Christian thinkers have long recognised that there is insight and wisdom beyond the church which have claims upon the church. Augustine of Hippo (354-430) acknowledged, albeit grudgingly, that whatever from the philosophers “which happen[s] to be true and consistent with our faith should not cause alarm, but be claimed for our own use, as it were from owners who have no right to them”.[ii] More charitably, John Calvin (1509-1564) declared that if God “has willed that we be helped in physics, dialectic mathematics and other like disciplines, by the work and ministry of the ungodly, let us use this assistance.”[iii] And John Wesley (1703-1791) produced, and continually revised, a Compendium of Natural Philosophy to help the Methodist community be intellectually aware.

In this process of ‘sharpening its understanding of the will and purpose of God’, the Uniting Church relates itself to scholarship, the world-wide fellowship of Churches, contemporary thought and contemporary societies. Perhaps the acute challenge of this network of relationships is one which echoes what was observed in the commentary on Paragraph 5. Today when we talk about the ‘worldwide fellowship of Churches’ we are acknowledging communities in Asia, the Pacific and Africa which inhabit social, cultural, and intellectual worlds significantly different from those of the West. The insights which they learn from their contemporary societies and their traditions of thought will add to – and often be in tensions with – those which the Western Churches received from the “literary, historical and scientific enquiry of recent centuries” in the West.

It is also from those contexts that we might be challenged to overcome our neglect of evangelists, prophets and martyrs. It is an understatement to say that the Uniting Church has been nervous about evangelism. Perhaps we need to let go of our anxieties generated by the bad press which many styles of evangelism have understandably generated. To embrace the task of evangelism is not to commit to supposedly smart techniques with their frequent hints of manipulation. It might well start, instead, with learning from the basic confidence in the gospel which characterises so many of the Churches beyond those in the West.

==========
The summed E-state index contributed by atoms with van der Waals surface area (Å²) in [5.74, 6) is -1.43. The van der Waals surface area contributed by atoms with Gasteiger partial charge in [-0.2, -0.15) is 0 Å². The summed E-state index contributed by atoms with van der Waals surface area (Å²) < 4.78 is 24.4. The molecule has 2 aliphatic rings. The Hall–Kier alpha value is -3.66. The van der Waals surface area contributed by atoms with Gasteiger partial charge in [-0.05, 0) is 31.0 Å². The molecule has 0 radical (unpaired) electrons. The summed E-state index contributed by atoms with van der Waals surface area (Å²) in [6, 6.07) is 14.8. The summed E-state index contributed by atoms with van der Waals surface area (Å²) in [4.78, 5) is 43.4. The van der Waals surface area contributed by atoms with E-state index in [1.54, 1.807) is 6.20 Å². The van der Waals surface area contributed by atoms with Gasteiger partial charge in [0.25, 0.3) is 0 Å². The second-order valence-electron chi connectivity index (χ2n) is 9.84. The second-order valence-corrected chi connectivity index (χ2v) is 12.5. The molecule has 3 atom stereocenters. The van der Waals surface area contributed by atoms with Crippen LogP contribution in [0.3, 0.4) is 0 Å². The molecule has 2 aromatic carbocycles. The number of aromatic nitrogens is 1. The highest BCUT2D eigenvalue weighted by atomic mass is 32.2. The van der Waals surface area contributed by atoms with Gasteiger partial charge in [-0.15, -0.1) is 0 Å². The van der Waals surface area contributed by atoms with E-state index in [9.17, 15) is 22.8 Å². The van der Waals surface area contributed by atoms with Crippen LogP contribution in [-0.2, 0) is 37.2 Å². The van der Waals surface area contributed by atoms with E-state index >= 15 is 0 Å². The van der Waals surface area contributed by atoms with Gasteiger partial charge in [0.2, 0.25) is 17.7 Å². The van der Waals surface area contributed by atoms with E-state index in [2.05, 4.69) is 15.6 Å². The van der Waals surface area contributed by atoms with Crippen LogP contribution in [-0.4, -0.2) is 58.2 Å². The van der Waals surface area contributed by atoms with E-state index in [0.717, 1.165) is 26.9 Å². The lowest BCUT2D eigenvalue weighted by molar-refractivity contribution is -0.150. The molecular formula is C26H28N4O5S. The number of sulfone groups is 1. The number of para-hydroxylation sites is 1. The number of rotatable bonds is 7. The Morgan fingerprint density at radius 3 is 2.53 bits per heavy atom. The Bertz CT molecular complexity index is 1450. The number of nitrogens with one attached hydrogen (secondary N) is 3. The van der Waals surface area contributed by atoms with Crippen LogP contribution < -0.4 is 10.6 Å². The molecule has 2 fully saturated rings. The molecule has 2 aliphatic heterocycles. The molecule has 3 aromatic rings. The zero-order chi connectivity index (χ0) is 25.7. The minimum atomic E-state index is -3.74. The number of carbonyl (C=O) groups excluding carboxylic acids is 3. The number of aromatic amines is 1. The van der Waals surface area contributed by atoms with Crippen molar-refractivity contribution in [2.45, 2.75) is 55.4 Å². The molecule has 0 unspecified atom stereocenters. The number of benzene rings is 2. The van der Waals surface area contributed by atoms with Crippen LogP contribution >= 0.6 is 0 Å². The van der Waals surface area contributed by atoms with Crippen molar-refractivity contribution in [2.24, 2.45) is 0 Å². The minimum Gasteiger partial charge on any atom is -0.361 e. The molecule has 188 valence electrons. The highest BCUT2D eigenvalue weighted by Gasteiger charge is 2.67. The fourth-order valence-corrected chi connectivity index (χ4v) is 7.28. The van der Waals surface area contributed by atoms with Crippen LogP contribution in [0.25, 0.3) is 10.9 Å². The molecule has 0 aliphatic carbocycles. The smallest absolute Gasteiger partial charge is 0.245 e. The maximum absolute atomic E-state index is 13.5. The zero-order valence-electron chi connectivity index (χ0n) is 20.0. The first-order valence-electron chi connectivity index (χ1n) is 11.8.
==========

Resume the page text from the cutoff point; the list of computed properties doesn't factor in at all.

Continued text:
Perhaps we have not been entirely deaf to the witness of prophets, especially those who have properly confronted us with our easy capitulation to materialism, our preoccupation with property, our tolerance of patriarchy, and our complicity in the colonialism which has wreaked havoc on Australia’s First Peoples. Prophets discern when the church neglects or distorts the core claims of the faith, and when it lives in outright denial of those claims. By their very nature, prophets are irritating, idiosyncratic and frequently disruptive of the church’s complacency. They and their message must, however, be heard.

To be called to acknowledge the witness of martyrs often generates similar anxieties as those associated with evangelism. In today’s world martyrdom easily conjures up the fanaticism of a suicide bomber. It is also true that only a small minority of Christians have been called to martyrdom. But those of us living in Australia must pause and reflect on the fact that in many part of the world today, notably the Middle East, some Christians are being martyred not because they are fanatics, but simply because they are Christian. With their example before us, we can only pray that we be ready “when occasion demands to confess the Lord in fresh words and deeds.” 





[i] See Dutney, Where Did the Joy Come From? 25-27.
[ii] Saint Augustine, On Christian Teaching (Oxford: Oxford University Press, 1997), 64
[iii] John Calvin, Institutes of the Christian Religion Vol 1, trans. Ford Lewis Battles and ed. John T. McNeill (Philadelphia: Westminster, 1960), 275.